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Monti: UK will stay in EU, but no need for 'unwilling Europeans'

By Irene Chapple, CNN and Mark Thompson, CNNMoney
updated 10:58 AM EST, Sat February 2, 2013
(File photo) Italian Prime Minister Mario Monti speaks in Brussels early May 24 2012.
(File photo) Italian Prime Minister Mario Monti speaks in Brussels early May 24 2012.
STORY HIGHLIGHTS
  • Italian PM Mario Monti has said he is confident the UK will remain in the EU
  • British PM David Cameron has promised to hold a referendum on the issue
  • Monti also told Davos delegates the EU "does not need unwilling Europeans"

Davos, Switzerland (CNN) -- Italian Prime Minister Mario Monti said he was confident the UK would stay in the European Union, despite Prime Minister David Cameron's promise to hold a referendum on the topic.

"I am confident if there is to be a referendum, the UK citizens will decide to stay in the EU and continue to shape its future," Monti said during his special address at the World Economic Forum in Davos Wednesday.

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"The EU does not need unwilling Europeans -- we desperately need willing Europeans," he said, noting a referendum would crystallize the issue.

Monti said he was pushing to speed up the completion of the single market, which had lost pace after a successful launch 20 years ago.

"On this I agree with Prime Minister Cameron...that prosperity and growth be priority number one for Europe," he said.

Monti also used his speech to criticize the country's financial record under predecessor Silvio Berlusconi. "Italy in the past did not use the opportunities of the past to do reforms," Monti said.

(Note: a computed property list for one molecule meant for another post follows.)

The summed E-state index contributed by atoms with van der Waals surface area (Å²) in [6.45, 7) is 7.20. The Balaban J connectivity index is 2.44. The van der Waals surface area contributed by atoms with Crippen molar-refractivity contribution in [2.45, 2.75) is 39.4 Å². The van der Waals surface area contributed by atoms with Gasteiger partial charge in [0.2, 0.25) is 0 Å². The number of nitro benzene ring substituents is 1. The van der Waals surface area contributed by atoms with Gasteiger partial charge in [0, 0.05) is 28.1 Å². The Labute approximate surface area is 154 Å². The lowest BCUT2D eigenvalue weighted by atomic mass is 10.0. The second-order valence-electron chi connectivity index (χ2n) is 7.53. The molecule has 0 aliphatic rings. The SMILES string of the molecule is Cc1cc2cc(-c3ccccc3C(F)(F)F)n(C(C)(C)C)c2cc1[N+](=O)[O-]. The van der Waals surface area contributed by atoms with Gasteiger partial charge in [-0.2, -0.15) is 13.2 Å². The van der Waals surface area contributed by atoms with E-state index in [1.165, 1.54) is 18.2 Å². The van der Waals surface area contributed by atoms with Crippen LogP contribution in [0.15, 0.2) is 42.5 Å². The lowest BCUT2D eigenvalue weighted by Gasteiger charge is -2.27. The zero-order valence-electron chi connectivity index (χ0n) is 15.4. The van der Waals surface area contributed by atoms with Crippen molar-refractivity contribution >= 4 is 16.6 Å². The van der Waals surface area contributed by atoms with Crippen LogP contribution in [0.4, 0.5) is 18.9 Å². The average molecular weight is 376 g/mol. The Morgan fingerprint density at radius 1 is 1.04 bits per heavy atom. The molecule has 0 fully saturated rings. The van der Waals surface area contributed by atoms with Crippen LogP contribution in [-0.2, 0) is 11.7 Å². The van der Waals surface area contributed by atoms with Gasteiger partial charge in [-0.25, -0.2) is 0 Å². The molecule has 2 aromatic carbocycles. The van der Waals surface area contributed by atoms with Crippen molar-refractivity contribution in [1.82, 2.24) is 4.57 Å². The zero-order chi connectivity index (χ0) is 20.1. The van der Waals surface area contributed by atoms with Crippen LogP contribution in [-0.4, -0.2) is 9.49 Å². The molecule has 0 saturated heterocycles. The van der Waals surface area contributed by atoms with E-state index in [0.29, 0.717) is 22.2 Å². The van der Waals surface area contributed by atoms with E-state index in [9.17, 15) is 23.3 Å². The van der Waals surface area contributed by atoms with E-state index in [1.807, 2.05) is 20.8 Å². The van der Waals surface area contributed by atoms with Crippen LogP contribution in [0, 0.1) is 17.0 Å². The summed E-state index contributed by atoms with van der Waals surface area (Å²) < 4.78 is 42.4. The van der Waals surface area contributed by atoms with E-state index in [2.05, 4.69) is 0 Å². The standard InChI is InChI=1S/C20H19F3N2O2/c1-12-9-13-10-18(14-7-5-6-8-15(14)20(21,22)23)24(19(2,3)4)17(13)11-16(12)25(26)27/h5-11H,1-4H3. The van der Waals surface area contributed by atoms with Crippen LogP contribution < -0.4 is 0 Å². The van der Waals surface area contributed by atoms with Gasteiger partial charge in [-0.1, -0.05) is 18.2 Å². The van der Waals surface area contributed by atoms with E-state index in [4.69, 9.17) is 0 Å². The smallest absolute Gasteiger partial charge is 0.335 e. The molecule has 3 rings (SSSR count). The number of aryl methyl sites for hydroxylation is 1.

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The country wasted its surplus and "lived under the illusion we could offer change without reforms," he added. "This is what one can call promising reforms, and ending up with taxes and debt and a sovereign debt crisis."

The government chose "the policy of status quo and procrastination," he said, and "the costs of inaction were dumped were dumped on our children and grandchildren until the moment of truth."

Monti's comments come as the union's relationships suffer the strain of nearly three years of crisis with the euro, the common currency to which 17 of the 27 EU nations belong.

Monti blamed "short-termism" for Italy's financial problems, which pushed the country's cost of borrowing above the crucial 7% level a year ago and put it in the center of the crisis.

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Monti is a technocrat leader appointed by President Giorgio Napolitano after the soaring borrowing costs -- and Berlusconi's colorful private life and tax scandals -- toppled the long-term leader.

Berlusconi pulled his support for Monti's government late last year, triggering elections due in February.

Monti implemented tough austerity measures and said his actions had pulled the country through the crisis, although more needed to be done.

"Today, the atmosphere around Italy has changed... I can feel Italy has gained back respect and confidence and respect for its ability to bounce back," he said.

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"I think this change is a reward for the action taken by my government with the support of the parliament, most of all it must be a reward for all Italian citizens."

Monti said the "resilience and maturity" of the Italian people had helped the country emerge from crisis.

"More, much more needs to be done for sure, but the progress is not negligible."

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